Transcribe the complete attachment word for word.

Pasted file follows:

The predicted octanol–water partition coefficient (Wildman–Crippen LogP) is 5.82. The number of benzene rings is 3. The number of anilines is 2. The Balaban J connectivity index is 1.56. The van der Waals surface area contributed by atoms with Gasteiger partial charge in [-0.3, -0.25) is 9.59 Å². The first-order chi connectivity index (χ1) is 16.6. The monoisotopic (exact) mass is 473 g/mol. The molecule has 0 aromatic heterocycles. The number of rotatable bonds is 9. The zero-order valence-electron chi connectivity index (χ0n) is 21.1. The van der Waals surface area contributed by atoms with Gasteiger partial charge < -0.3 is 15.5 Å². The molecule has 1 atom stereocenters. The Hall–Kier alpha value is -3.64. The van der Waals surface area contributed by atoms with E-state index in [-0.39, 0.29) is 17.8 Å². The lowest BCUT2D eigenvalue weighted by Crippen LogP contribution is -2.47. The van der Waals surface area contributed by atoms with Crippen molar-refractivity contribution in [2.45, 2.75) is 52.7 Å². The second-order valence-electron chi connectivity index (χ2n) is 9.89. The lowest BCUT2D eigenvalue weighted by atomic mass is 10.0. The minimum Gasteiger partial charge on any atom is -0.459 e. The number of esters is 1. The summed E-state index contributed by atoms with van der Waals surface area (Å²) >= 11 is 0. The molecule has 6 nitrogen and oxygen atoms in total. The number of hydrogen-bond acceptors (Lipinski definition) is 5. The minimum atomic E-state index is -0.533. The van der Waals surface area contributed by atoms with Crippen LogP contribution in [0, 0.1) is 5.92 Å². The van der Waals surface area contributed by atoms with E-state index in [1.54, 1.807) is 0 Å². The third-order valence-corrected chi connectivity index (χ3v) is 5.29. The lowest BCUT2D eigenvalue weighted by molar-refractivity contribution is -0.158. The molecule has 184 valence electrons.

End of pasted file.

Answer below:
The predicted octanol–water partition coefficient (Wildman–Crippen LogP) is 5.82. The number of benzene rings is 3. The number of anilines is 2. The Balaban J connectivity index is 1.56. The van der Waals surface area contributed by atoms with Gasteiger partial charge in [-0.3, -0.25) is 9.59 Å². The first-order chi connectivity index (χ1) is 16.6. The monoisotopic (exact) mass is 473 g/mol. The molecule has 0 aromatic heterocycles. The number of rotatable bonds is 9. The zero-order valence-electron chi connectivity index (χ0n) is 21.1. The van der Waals surface area contributed by atoms with Gasteiger partial charge < -0.3 is 15.5 Å². The molecule has 1 atom stereocenters. The Hall–Kier alpha value is -3.64. The van der Waals surface area contributed by atoms with E-state index in [-0.39, 0.29) is 17.8 Å². The lowest BCUT2D eigenvalue weighted by Crippen LogP contribution is -2.47. The van der Waals surface area contributed by atoms with Crippen molar-refractivity contribution in [2.45, 2.75) is 52.7 Å². The second-order valence-electron chi connectivity index (χ2n) is 9.89. The lowest BCUT2D eigenvalue weighted by atomic mass is 10.0. The minimum Gasteiger partial charge on any atom is -0.459 e. The number of esters is 1. The summed E-state index contributed by atoms with van der Waals surface area (Å²) >= 11 is 0. The molecule has 6 nitrogen and oxygen atoms in total. The number of hydrogen-bond acceptors (Lipinski definition) is 5. The minimum atomic E-state index is -0.533. The van der Waals surface area contributed by atoms with Crippen LogP contribution in [0, 0.1) is 5.92 Å². The van der Waals surface area contributed by atoms with E-state index in [1.54, 1.807) is 0 Å². The third-order valence-corrected chi connectivity index (χ3v) is 5.29. The lowest BCUT2D eigenvalue weighted by molar-refractivity contribution is -0.158. The molecule has 184 valence electrons.